So, one must ask: how far should society go (even by standing still) to accommodate the wishes or aims of minorities? And if the relatively largest minority is the one that attacked, ethnically cleansed the absolute majority, mass murdered and persecuted, plundered and devastated their belongings, mass raped their women and girls, men and boys, should that minority be accommodated for anything bar just condemnation and rejection?

Judging by the current official political climate in Croatia forged by the HDZ minority government, the answer to above would appear blatantly clear: yes the minorities should be accommodated in everything bar condemnation of their crimes and compensating Croatia for the grave damage done during the Homeland War of the 1990’s through sheer viciousness of local rebel Serbs and their comrades in Serbia. The way the starkly leftist, or former communist-moulded Croatian government collaborates with the anti-Croatia Serb minorities the answer to above is “yes, give the rebel Serbs anything they want in Croatia!”

I don’t buy this from any perspective whatsoever, not even from the forgiveness or reconciliatory perspective because the rebel Serb minority in Croatia simply do not acknowledge that they have done anything wrong and, yet, they devastated Croatia and its people with the help of their Greater Serbia political strongmen.

Croatian mainstream media has currently created the situation when the silent majority opposing such politics living in Croatia are afraid to open a newspaper or turn on the TV or the radio in fear of the Serb minority representatives, headed by the twisted anti-Croatia Milorad Pupovac, jump out at them, bashing them up just because they love Croatia, fought for Croatia, fought for independence and self-preservation. The Serbs and Serbia have one way, or another, been oppressing and torturing Croats for at least one hundred years, never losing sight of their determination not to permit Croats to rule over their own land and destiny.

The other part of the silent majority that’s sick and tired of the political impasse Croatia is in, primarily because of refusing to decommunise the anti-democratic and corruptive ways of leading the country inherited from former Yugoslavia, have been leaving Croatia in droves.

Those of us that are fortunate to have lived and are living in a civilised liberal democracy of the West, know that majorities owe certain things to harmless minorities: tolerance, civility, and the rights affirmed in the Constitution — freedom of speech, assembly, right to work and establish private business, right to education, etc. However, we also know and see that minorities owe something to the majority in return: mainly, a proper respect for their tastes, beliefs and sensibilities, and a decent restraint in challenging them, if there are some reasonable grounds for challenging them.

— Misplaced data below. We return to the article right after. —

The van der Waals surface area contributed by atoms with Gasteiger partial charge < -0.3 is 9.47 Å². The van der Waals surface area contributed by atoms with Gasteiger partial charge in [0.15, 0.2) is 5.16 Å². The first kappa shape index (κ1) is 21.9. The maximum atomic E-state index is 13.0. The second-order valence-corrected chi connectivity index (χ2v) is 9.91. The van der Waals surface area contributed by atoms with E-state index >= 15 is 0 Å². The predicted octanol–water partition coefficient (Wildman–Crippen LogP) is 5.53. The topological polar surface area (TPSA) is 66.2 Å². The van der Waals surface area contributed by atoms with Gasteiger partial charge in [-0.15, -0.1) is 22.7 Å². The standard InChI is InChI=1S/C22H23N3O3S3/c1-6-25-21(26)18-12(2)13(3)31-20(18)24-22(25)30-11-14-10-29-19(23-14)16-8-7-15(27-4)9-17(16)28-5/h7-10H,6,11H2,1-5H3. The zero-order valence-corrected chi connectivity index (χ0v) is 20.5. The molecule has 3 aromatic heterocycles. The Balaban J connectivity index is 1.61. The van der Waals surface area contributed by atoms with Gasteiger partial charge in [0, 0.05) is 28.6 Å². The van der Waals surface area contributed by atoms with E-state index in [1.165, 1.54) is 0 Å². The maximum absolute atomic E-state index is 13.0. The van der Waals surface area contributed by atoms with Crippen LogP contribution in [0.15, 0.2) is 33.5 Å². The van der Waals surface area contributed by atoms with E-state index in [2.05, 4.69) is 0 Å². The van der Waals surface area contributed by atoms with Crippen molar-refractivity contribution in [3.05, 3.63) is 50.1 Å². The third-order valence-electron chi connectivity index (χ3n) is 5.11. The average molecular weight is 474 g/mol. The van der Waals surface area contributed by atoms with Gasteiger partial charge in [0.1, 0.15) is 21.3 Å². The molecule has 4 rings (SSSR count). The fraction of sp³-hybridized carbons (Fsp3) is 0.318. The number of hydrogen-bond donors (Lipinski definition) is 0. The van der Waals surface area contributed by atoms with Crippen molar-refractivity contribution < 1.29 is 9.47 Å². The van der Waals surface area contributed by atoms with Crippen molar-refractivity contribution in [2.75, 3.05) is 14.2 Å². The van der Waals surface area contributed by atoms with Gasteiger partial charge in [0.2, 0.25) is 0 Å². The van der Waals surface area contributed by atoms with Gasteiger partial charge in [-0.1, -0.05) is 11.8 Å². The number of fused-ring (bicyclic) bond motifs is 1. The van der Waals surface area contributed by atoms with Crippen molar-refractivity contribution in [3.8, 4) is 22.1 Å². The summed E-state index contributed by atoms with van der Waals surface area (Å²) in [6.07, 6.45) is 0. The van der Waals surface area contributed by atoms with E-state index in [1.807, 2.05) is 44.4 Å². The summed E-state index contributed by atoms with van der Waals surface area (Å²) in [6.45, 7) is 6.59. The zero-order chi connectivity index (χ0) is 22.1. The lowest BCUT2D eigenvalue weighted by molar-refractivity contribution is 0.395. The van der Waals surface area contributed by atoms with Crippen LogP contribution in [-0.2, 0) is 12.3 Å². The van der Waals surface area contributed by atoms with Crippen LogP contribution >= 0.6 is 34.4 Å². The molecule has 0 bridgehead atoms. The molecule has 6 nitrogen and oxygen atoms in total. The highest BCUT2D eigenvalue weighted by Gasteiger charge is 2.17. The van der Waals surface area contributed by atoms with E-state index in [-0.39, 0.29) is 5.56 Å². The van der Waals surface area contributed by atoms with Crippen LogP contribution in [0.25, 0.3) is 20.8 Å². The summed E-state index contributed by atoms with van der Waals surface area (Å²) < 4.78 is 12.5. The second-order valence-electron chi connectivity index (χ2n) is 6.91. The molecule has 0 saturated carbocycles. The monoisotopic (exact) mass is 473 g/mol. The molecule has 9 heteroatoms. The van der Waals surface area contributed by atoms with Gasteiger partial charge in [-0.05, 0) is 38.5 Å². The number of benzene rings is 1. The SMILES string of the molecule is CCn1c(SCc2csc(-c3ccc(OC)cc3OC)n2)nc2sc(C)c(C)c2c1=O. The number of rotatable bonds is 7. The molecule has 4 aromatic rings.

Take the case where Croatian Serbs, those that belonged to the rebel groups and aggressors against Croatia’s independence and mass murdered for that, insist that the Croatian town of Vukovar (the symbol town of Croatian suffering at the hands of Serb aggressor) must be bilingual. That is, Milorad Pupovac has insisted recently, yet again, that Serb Cyrillic must be introduced on public buildings etc signs in Vukovar. That Cyrillic must come to Vukovar, well, because a Serb minority lives there or has returned there after it had devastated the town in 1991 and mass murdered hundreds of its Croatian civilians. While the relevant legislation in Croatia does state that such two-language signage needs to exist if the minority population reaches at least around 32% of the general or majority population, even seeing the Cyrillic writing opens the terrifying and terrible Homeland War wounds to the Croatian majority there. The census of Vukovar has not been done for several years, it is estimated that the Serb population actually living there, as opposed to having their residence registering there but actually living in Serbia, is much lower than 32%. And the Prime Minister Andrej Plenkovic with his government do absolutely nothing to shut Pupovac up on the matter.